February 07, 2018

During Homeland Security Committee Hearing on DHS Reauthorization, Senator Hassan Presses DHS Officials on Intelligence Sharing, Election Infrastructure Security


Click here for video of the Senator’s questions.

WASHINGTON – During a Senate Homeland Security and Governmental Affairs Committee hearing today on the Department of Homeland Security (DHS) reauthorization, Senator Maggie Hassan pressed DHS officials on the importance of effective intelligence sharing across the department’s agencies and the need to ensure that the nation’s election infrastructure is secure.

Senator Hassan asked DHS Deputy Secretary Elaine Duke and Under Secretary for Management Claire Grady about the DHS Data Framework, an initiative to unify data under DHS to help intelligence analysts better identify potential terrorist threats. Asked by Senator Hassan to describe “the value of the DHS Data Framework project and the priority the Department places on this initiative,” Deputy Secretary Duke said “It’s value is – I can’t tell you how strong. And it is a top priority. The Data Framework is essential for moving forward against terrorism, [transnational criminal organizations], drugs.”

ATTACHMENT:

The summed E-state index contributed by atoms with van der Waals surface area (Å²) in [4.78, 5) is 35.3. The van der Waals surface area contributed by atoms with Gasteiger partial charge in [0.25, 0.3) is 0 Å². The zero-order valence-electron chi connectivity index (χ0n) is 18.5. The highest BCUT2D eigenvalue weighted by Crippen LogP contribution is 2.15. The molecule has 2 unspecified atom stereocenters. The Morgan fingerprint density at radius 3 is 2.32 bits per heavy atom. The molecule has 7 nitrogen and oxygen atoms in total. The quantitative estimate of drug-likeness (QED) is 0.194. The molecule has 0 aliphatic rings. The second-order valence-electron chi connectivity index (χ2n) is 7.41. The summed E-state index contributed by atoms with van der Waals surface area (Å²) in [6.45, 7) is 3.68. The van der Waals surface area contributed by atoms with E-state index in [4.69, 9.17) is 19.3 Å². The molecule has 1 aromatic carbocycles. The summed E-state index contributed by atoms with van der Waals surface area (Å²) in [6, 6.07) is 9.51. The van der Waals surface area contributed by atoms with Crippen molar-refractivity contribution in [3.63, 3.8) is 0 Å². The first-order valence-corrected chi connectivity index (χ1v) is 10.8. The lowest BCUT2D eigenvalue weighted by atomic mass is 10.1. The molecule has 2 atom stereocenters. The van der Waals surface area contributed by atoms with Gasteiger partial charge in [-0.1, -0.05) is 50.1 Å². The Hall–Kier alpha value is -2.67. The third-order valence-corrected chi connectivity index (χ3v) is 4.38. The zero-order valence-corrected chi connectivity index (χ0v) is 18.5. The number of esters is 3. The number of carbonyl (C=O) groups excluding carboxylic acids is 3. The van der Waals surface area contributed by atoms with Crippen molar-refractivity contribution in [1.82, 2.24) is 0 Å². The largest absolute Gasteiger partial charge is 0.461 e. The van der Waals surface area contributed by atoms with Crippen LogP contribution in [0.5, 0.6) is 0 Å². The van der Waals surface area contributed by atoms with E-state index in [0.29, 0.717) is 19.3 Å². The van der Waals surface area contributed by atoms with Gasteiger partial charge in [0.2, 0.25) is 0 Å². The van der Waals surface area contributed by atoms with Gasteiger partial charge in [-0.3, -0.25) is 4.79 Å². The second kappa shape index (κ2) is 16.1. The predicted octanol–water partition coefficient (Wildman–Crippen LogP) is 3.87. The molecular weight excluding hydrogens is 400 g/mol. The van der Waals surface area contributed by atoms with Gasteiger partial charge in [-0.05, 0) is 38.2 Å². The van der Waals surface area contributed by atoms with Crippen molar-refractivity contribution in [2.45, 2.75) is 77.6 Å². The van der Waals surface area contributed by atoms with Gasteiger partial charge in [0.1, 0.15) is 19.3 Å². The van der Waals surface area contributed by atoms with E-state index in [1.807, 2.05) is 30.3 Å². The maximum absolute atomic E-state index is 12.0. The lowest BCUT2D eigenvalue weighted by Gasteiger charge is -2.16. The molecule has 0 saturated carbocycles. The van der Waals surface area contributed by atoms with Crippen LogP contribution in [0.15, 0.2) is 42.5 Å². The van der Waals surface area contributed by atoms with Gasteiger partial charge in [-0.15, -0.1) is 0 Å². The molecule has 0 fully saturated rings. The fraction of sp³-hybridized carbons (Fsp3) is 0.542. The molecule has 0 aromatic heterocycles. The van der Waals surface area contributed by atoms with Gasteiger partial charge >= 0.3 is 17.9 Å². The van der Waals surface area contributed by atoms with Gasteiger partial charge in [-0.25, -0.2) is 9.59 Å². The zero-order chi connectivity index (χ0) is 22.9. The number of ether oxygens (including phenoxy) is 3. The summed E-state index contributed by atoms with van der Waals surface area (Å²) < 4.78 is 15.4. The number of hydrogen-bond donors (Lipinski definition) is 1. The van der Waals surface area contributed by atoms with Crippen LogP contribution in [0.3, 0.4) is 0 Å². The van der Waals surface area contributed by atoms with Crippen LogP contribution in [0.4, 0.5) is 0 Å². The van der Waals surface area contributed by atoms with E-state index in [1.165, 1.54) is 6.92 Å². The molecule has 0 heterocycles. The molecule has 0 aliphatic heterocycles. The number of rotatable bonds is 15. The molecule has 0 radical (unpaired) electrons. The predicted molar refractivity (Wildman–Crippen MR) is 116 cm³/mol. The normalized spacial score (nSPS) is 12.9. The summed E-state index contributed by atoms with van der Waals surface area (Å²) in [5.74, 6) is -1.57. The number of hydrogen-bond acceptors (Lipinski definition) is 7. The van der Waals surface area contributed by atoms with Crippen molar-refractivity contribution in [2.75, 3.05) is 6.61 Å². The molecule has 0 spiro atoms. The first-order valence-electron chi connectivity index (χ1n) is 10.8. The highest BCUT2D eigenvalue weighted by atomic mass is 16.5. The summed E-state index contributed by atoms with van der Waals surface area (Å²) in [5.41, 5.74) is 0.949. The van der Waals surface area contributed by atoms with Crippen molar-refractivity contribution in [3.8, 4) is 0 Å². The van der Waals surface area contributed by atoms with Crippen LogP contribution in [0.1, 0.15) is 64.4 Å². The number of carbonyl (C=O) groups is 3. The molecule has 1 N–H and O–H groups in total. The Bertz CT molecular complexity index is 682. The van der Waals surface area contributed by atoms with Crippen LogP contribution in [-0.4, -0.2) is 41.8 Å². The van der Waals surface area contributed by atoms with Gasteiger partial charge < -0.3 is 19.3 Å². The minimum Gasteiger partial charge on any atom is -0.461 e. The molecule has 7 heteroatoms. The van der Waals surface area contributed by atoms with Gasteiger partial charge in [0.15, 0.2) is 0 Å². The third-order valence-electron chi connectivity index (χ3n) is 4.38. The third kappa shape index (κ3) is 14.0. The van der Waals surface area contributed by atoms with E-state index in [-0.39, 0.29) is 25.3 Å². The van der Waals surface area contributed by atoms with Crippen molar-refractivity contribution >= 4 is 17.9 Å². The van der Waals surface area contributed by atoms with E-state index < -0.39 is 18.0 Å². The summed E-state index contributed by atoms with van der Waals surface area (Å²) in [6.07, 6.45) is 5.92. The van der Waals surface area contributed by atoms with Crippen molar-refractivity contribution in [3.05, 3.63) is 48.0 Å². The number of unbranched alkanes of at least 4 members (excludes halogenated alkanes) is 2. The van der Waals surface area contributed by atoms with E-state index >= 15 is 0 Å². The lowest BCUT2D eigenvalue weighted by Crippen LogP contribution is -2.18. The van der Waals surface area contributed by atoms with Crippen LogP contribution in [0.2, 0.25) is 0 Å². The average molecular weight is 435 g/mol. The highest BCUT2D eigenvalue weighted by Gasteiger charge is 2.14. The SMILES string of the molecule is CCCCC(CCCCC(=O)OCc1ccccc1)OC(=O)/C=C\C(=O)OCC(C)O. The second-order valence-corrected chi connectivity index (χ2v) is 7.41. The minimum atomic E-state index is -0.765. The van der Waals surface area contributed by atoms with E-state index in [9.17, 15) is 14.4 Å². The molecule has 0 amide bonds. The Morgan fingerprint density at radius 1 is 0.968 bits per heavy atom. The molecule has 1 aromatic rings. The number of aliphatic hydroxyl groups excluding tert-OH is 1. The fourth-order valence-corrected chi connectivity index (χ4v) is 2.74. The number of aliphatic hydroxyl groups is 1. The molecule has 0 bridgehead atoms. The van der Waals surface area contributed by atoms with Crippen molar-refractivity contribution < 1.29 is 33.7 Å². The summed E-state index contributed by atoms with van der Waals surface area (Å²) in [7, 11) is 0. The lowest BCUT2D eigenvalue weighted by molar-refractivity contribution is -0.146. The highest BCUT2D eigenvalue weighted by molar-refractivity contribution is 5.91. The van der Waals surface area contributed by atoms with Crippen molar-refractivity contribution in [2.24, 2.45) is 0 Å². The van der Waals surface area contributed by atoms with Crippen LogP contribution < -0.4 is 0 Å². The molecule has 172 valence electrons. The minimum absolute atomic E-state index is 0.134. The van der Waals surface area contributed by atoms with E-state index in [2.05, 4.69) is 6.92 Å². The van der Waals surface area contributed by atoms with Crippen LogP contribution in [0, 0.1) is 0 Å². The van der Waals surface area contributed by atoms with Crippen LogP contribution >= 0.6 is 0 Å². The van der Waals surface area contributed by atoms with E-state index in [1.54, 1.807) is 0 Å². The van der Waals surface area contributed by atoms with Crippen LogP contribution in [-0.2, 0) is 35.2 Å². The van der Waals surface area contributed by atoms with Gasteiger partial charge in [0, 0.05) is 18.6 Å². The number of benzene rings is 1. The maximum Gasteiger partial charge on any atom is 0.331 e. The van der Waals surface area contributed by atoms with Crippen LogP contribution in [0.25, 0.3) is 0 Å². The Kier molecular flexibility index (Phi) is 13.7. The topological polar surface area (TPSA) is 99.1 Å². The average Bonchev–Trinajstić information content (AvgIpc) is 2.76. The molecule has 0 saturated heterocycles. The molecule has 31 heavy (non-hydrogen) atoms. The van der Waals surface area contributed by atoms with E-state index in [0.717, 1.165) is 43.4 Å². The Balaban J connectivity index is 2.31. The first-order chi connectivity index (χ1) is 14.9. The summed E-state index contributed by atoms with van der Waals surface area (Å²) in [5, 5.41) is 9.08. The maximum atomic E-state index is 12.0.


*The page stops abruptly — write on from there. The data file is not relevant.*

Senator Hassan today introduced the DHS Data Framework Act to help DHS implement this initiative and better identify potential terrorist threats.

Senator Hassan also asked Deputy Secretary Duke about the scope of DHS’s efforts to secure our nation’s election infrastructure and what specific actions it has taken to advance the mission. Deputy Secretary Duke said “principally, we’re doing assessments of the systems as requested by the state and local governments. We’ve also made available our SAVE system for checking rosters.”

Christopher Krebs, Acting Homeland Security Under Secretary for the National Protection and Programs Directorate (NPPD), added that there are “three principal lines of effort: information sharing, technical support, and instant response planning.” Senator Hassan confirmed with Krebs that DHS is also providing state and local officials with security clearances, including access to secure facilities that can house classified information on threats to voting systems.